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April 24, 2019

May's final and biggest gamble

Greta Thunberg is a welcomed distraction for Brexit-wary MPs and newspaper headline writers. But the reality beneath the surface is that we have entered one of the most intensive phases of the Brexit process yet. Theresa May is now considering a new strategy: not to bring another meaningful vote, but to go full-monty for the Withdrawal Agreement Bill, the entire legislative package, as early as next week. 

Of course, the majorities in the House of Commons have not changed, and there is zero chance that she can pass this bill without the support of at least a good number of Labour MPs. Her calculation is complex. The broad idea is that the legislation, which is amendable, could pave the way to a customs union. The Guardian reports that May appeared to be working towards  the reluctant acceptance of a customs union during a cabinet meeting yesterday. The parliamentary process could serve as a mechanism to produce such an outcome without May having to commit herself.

For now, May is running a dual strategy - the other being the official negotiations with Jeremy Corbyn and his team. May and Corbyn distrust each other. Both sides accuse the other of delaying tactics. Labour will only agree to support the WAB if May first signals a willingness to compromise. The strategy to table a withdrawal bill without a formal agreement between the party leaders would be risky for May. She would then need to rely on Labour rebels to support the bill - essentially those in favour of the customs union but opposed to a second referendum.

The gamble is risky, but not irrational. Labour advocates of a customs union are not opposed to the WAB itself, as it only sets out the legal terms for the withdrawal leaving the future relationship open. For Tories, the massive incentive to pass this bill lies in the prospect of accelerating May's departure without the need for a messy leadership challenge. If the bill were passed next week the UK would cancel the European elections, assuming that Brexit would be completed by end-May as agreed with the European Council.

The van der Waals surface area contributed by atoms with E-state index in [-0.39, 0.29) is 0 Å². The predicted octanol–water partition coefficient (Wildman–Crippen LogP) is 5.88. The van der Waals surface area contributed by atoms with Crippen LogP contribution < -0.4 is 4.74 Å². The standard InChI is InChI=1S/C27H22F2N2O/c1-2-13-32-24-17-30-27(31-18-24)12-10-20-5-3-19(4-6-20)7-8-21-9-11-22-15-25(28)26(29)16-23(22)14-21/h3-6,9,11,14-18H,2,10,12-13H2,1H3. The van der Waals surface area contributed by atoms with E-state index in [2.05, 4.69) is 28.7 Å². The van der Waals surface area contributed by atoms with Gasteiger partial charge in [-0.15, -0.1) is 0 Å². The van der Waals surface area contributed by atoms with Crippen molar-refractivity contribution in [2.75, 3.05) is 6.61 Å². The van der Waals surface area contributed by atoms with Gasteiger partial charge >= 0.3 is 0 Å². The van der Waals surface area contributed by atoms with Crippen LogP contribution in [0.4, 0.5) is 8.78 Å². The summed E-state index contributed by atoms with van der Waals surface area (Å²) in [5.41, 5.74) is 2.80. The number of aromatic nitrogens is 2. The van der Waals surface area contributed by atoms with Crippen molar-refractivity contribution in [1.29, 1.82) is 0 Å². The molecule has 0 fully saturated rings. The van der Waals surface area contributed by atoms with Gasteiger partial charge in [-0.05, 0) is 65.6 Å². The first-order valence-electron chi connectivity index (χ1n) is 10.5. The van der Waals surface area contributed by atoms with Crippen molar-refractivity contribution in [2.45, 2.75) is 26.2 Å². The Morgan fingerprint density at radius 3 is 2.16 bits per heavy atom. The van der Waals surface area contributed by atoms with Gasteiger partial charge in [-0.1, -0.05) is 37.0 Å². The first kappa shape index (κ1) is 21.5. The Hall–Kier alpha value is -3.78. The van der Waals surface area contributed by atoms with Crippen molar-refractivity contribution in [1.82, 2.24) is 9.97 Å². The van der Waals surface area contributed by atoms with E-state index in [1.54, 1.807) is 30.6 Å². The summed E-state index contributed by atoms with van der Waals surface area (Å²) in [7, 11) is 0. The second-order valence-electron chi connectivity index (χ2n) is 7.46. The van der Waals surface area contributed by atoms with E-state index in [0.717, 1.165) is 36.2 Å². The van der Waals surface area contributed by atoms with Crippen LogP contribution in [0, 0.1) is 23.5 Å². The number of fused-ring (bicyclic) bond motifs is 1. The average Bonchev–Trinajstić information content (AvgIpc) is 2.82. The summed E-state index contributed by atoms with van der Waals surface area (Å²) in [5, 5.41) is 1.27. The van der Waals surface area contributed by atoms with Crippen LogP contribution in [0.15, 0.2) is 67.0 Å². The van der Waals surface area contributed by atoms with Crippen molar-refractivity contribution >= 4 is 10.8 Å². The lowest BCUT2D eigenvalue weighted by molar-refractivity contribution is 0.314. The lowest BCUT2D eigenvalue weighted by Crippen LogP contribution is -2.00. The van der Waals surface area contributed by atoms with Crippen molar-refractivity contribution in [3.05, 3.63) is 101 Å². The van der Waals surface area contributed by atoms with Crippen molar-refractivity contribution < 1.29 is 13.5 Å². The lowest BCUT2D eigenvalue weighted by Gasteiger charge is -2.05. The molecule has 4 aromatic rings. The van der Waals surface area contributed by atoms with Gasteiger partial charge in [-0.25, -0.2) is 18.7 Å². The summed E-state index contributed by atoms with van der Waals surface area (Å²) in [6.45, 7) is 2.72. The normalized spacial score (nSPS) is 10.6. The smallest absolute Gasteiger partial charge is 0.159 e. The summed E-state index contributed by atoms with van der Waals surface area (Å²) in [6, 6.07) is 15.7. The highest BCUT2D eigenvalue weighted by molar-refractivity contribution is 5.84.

If parliament were to reject the WAB in its second reading, the government would be legally prohibited from tabling it again during the current parliamentary term. But the big procedural attraction is that this process would allow MPs to table amendments. If the Commons were to support Kenneth Clarke's version of a customs union in the form of an amendment to the bill, it might be easier for MPs to pass the package. 

All MPs would have to consider the consequences of a rejection. Elections would become more likely. Many MPs on both sides would be losing their seats. Nigel Farage's Brexit party has had a tremendously successful launch. The new Change UK Party launched its European platform yesterday, but is unlikely to have much of an impact. And their MPs would be most vulnerable in a national election. 

The customs union is the most likely amendment to succeed. The second referendum will almost certainly be an option. The Daily Telegraph reports that Sajid Javid, the home secretary, said the outcome should not tie the hands of future governments, and suggested unilateral amendments to the actual bills itself - in others words a course of action that would legally invalidate the bill. Astonishingly, the Tories are once again talking about the Malthouse compromise, to which they seem to return like a drug addict.

Another important strand of the story is the increasing probability of a Tory leadership challenge. We reported yesterday that MPs returned from the Easter holidays with a renewed determination to oust May at the earliest possibility. The 1922 Tory backbench committee is currently holding meetings to discuss whether to scrap the rule that protects a prime minister from a subsequent leadership challenge for one year. The debate is whether to reduce the time frame to six months - which would make another challenge possible in June - or whether to scrap it altogether. While the committee is generally split between remainers and leavers, opinion seems to be moving against May because of the dreadful polling numbers. A decision may be taken today, ahead of a full meeting of all Tory backbenchers. 

So how do these various strands fit together? The decision to focus on the WAB itself makes sense to us in view of the increasingly certain leadership challenge. Eurosceptics who are hellbent on a no-deal Brexit might still reject the bill. They might bet on May being replaced with a Tory eurosceptic, most likely Boris Johnson. It is not clear that he could single-handedly deliver a no-deal Brexit, but the risk of it happening are clearly higher with a prime minister committed to such action. It was May who prevented a no-deal Brexit, not the silly amendments to take no-deal off the table.